A few paragraphs separated by nearly two centuries chart a downhill slalom from liberty to dependency. First, heres Ralph Waldo Emerson in Self-Reliance: The education at college of fools; the building of meeting-houses to the vain end to which many now stand; alms to sots; and the thousandfold Relief Societies;—though I confess with shame I sometimes succumb and give the dollar, it is a wicked dollar which by and by I shall have the manhood to withhold.
Then, on October 26, ABC News: At a million-dollar San Francisco fundraiser today, President Obama warned his recession-battered supporters that if he loses the 2012 election it could herald a new, painful era of self-reliance in America. Actually, what the president said was this: in the event he was not reelected, If you lose your job youre on your own, if you get sick, youre on your own. It was the ABC writers and editors who took it upon themselves to introduce self-reliance as a pejorative.
The term was not always viewed that way, as Emersons lauding of self-sufficiency in his 1841 essay shows. The ensuing decade proved the value of Emersons economic and moral philosophy. Some examples:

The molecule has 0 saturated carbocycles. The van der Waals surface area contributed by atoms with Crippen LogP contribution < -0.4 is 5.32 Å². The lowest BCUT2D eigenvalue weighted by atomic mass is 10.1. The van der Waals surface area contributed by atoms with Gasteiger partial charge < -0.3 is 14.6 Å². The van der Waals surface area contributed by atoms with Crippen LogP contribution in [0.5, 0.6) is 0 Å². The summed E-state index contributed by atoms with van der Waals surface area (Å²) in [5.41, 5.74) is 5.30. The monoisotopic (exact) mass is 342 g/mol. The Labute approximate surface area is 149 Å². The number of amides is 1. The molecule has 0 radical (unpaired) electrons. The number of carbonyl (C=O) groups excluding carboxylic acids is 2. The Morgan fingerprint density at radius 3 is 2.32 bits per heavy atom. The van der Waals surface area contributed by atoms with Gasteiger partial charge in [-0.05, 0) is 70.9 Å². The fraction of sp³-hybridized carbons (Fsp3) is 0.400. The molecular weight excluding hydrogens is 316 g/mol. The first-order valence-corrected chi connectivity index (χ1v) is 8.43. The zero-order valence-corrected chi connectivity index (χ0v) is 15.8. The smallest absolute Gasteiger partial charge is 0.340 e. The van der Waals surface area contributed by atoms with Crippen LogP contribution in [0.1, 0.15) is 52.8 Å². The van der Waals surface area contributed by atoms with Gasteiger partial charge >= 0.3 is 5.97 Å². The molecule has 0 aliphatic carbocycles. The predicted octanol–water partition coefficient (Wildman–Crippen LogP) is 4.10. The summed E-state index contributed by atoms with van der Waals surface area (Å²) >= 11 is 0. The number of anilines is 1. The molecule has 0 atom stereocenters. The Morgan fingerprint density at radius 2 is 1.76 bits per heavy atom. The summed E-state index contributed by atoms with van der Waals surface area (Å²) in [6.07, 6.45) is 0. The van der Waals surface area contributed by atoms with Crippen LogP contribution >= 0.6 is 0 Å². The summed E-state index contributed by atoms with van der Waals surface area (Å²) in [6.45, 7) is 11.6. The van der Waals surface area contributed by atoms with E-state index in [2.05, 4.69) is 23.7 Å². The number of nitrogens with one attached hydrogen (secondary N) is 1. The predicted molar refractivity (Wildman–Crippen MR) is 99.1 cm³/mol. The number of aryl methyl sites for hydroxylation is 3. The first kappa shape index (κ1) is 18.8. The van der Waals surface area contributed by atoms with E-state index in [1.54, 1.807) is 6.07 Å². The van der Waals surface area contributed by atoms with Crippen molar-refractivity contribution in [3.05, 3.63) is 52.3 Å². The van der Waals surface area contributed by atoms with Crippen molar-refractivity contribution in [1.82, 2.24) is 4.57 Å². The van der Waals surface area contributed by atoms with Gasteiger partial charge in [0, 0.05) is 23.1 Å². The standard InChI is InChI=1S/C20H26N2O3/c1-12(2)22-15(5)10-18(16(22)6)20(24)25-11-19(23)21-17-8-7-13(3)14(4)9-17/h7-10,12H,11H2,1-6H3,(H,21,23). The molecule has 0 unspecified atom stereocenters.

None of these accomplishments would have been possible without the quality of individual autonomy. None of these history-makers was seeking a federal handout; none was looking for guarantees in the pursuit of unprecedented goals. In their slipstream would come a parade of individuals who owed their success to self-reliance—from Henry Ford and Charles Lindbergh to John F. Kennedy, the Apollo astronauts, and those supremely independent garage-tinkerers, Bill Gates and Steve Jobs. For them, as for most Americans, self-reliance was seen as a virtue, not a liability, a characteristic worth promoting, not denigrating.
In the new millennium, safety nets abound, from Social Security to unemployment insurance. But these entitlements are meant to reinforce individuality by giving U.S. citizens freedom from catastrophic financial worries. They are not meant to encourage the seeking of ever more handouts, ever more dependence on cash-strapped federal and state governments.
If the folks at ABC are ever to understand the country they fly over, they would be well advised to stop misreading speeches and get back to some basic American literature. They might start with the great Transcendentalist and abolitionist who knew all about the wicked dollar and how, left unchallenged, it could lead to economic and moral serfdom.
Stefan Kanfer, a contributing editor of City Journal and a former editor of Time, is the author, most recently, of Tough Without a Gun, a biography of Humphrey Bogart.